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Insane Moment: Poems by Ssemutooke Joseph Kitaka

Insane Moment


The song of the fields is a silly wild cacophony
The quiet of noon home a sombre frozen void

The radio is a distressing mad discordance
The screen a flurry of undefined absurd forms

The book shelves no more have the power to arrest
The writing gadgets no more the magic to release

The night club has lost the glitz to charm
The house of Providence the clout to quiet

The people once in the breast no longer are there
The rationale of their acquaintance gone with them

The things formerly planned all are lost
The things  previously done not memorable either

All ambition appear without rationale or purpose
All toil without true reward or recompense

All acquisition seem without realism or substance
All loss without essence or significance

The very concept of life looks inane and idiotic
The very continuing here frivolous and foolish

The very notion of existence is base and stupid
The very picture of the world blank and bleak.


Good Friday Evening, 2010

Time for the commemoration
Of God’s son’s gruesome crucifixion
Two millennia since:

The taverns are booming
With revelers come to celebrate drinking,
The lodges are teeming
With couples come to sleep over adultering,
The streets are overflowing
With prostitutes come with discounts for the evening,

This policeman is wresting bribes
So he can avail his family chicken for the season,
The other fellow is breaking into houses
So he can go to the beach Easter Sunday afternoon,
That vendor yonder is hiking prices
So he can garner extra profit from the celebration.

Hear God’s son’s death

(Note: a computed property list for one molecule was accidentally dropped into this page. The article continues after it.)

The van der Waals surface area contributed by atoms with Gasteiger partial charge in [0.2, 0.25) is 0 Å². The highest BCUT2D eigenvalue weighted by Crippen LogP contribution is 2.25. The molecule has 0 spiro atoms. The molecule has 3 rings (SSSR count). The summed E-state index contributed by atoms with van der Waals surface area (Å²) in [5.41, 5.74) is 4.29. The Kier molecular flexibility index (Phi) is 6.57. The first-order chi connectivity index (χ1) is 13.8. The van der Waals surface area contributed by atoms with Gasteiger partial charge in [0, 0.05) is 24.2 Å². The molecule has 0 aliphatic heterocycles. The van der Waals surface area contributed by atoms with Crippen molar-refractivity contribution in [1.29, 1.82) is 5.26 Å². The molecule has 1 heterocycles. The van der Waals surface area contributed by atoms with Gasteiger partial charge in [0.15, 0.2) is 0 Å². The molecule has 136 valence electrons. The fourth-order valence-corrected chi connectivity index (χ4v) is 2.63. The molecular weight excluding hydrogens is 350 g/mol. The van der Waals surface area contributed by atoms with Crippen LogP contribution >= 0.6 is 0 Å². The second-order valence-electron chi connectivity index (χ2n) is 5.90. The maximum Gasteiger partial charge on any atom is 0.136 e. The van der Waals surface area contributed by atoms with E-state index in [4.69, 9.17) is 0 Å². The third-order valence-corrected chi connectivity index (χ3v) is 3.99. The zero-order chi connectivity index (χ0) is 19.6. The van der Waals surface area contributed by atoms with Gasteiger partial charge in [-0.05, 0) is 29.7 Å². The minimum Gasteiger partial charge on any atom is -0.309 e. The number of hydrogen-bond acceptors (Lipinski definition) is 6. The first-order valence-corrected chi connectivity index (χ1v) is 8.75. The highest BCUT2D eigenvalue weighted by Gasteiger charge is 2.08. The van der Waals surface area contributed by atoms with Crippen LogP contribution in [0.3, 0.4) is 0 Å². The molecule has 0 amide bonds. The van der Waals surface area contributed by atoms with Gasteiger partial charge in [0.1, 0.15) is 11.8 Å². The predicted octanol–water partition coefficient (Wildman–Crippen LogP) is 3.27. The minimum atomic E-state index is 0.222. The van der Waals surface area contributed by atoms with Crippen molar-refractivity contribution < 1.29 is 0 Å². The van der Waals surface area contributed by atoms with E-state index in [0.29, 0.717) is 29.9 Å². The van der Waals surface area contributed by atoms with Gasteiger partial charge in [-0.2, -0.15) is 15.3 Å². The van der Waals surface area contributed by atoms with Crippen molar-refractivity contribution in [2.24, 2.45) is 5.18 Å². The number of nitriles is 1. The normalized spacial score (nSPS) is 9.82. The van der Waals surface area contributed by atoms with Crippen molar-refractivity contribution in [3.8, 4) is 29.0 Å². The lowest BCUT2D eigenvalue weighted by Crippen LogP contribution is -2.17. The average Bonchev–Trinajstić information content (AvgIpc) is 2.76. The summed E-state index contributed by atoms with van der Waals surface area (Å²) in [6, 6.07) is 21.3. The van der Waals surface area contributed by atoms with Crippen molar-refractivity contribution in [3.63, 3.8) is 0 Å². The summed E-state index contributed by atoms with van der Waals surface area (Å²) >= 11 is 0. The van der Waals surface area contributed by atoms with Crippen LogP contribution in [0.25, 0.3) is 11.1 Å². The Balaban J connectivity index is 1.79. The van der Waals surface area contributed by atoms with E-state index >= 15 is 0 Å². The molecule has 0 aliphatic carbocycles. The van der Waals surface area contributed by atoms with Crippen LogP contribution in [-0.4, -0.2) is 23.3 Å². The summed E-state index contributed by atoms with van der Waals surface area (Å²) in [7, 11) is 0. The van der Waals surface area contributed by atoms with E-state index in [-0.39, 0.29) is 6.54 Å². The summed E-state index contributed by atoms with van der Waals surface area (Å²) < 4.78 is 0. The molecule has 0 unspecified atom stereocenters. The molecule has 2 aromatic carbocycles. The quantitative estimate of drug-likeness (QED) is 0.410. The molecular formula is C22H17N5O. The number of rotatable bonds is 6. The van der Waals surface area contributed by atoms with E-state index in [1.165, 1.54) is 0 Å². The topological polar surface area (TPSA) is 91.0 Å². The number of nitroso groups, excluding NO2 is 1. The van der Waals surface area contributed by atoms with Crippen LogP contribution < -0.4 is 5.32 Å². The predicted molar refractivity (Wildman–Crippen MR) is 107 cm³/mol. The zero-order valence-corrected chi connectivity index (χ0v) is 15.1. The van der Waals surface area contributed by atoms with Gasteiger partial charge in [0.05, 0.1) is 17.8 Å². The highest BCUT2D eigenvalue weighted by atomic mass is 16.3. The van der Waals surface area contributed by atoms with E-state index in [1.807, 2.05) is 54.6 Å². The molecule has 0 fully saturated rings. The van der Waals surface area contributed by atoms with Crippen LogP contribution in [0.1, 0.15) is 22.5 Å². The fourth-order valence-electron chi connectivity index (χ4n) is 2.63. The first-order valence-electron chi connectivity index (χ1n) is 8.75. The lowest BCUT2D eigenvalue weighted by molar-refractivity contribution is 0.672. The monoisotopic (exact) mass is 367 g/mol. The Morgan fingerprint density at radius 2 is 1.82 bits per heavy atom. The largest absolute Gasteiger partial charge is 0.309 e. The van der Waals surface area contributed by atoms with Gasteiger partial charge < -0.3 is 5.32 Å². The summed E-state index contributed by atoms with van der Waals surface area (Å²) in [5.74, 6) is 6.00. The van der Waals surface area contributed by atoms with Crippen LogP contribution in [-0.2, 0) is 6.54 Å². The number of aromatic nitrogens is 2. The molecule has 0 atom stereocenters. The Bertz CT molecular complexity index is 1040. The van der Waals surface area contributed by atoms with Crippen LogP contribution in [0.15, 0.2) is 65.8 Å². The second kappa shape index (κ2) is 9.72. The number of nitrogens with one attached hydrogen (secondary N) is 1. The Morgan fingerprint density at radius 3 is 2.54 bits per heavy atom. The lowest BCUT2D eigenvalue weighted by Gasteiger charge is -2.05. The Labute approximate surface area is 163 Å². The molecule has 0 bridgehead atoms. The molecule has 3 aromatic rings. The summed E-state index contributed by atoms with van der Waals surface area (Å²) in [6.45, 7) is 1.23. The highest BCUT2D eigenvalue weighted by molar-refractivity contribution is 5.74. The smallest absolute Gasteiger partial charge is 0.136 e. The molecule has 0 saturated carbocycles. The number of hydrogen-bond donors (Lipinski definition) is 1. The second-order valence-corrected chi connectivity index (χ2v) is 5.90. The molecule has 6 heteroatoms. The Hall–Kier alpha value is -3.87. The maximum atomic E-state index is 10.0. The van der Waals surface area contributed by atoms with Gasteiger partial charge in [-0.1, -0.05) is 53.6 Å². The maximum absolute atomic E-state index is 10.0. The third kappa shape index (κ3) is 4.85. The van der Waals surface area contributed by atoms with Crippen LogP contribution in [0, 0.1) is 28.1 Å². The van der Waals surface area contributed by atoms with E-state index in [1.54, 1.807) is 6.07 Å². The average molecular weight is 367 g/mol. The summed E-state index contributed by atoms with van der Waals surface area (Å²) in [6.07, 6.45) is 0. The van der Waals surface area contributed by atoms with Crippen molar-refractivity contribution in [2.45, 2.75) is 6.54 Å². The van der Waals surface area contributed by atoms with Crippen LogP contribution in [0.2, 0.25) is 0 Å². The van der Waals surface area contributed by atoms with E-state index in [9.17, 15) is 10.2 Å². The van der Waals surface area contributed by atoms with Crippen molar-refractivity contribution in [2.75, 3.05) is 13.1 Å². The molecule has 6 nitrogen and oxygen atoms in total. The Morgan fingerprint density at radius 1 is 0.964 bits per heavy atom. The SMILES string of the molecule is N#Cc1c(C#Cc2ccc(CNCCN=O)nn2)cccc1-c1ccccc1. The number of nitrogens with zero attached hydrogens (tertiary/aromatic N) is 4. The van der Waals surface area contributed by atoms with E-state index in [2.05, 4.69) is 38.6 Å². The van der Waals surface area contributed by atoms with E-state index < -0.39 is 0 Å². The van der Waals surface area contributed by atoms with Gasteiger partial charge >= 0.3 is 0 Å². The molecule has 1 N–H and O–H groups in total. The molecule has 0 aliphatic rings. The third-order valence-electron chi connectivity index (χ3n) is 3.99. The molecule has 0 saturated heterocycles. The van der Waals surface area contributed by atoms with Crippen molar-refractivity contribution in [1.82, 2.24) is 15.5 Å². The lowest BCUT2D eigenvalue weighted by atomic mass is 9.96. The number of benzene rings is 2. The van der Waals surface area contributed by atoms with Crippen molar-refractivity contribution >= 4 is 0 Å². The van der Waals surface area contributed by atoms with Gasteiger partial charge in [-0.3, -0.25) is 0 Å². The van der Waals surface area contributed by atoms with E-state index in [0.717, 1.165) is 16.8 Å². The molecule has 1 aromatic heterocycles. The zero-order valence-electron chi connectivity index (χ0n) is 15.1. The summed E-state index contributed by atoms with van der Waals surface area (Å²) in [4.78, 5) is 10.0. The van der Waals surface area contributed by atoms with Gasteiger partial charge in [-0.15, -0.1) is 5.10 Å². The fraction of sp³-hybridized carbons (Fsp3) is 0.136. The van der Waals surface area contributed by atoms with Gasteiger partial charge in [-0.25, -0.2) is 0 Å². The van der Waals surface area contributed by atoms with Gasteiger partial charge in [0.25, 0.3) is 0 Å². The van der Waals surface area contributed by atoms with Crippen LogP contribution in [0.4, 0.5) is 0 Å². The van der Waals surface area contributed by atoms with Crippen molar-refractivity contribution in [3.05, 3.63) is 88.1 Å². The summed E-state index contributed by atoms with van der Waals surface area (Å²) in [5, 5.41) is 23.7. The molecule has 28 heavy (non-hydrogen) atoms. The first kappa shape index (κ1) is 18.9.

Was for the salvation of men from catastrophe
If only men kept from
Drunkenness and theft and adultery and all sin.



That in this dark deep dead of night
Your form and soul all so bright
Should shine my dull world to light,

That in the worst of the worst of moments
-of fears and hurts and unutterable torments-
Your cheer should upon me come in torrents,

That in the oft eerie mazes of this wide world
Your hand ever tender should thine readily hold
Toward the correct boulevard to steadily lead,

That among the many volatile and perfidious
Carrying on here down amongst us, with us,
A man should find one to count on, to cherish!



The sight yesterday of classmate Allan
With his old man gladly going swimming
Had me behind the classroom bitterly weeping
As I saw myself and my own old man
Whom I never saw also gladly go swimming;

Back home I asked mother if she thought
My old man would have taken me swimming
Were he to be this earth still walking
And she said, Yes, she thought
Small tears down her eyes streaming.


Blessed for Song

How blessed my poor abject soul to own
A key to the house of song!
What gift to know, like the bard of Dorchester town,
The chambers of the singsong!

When tempests so sway the old boat
In the sacred house do I lock self to forget the turbulence!
When troubles my spirit ruthlessly tort
In the sacred chambers do I always find sweet condolence!

When I want to store up pleasures cosmic
I have known, the house avails a store infinitely roomy!
When I wish to tell of endeavours epic
I have undertaken, the chambers avail a microphone boomy!

What gift my key to that house of song,
What blessing to know those chambers of the singsong!


(c) Ssemutooke Joseph Kitaka


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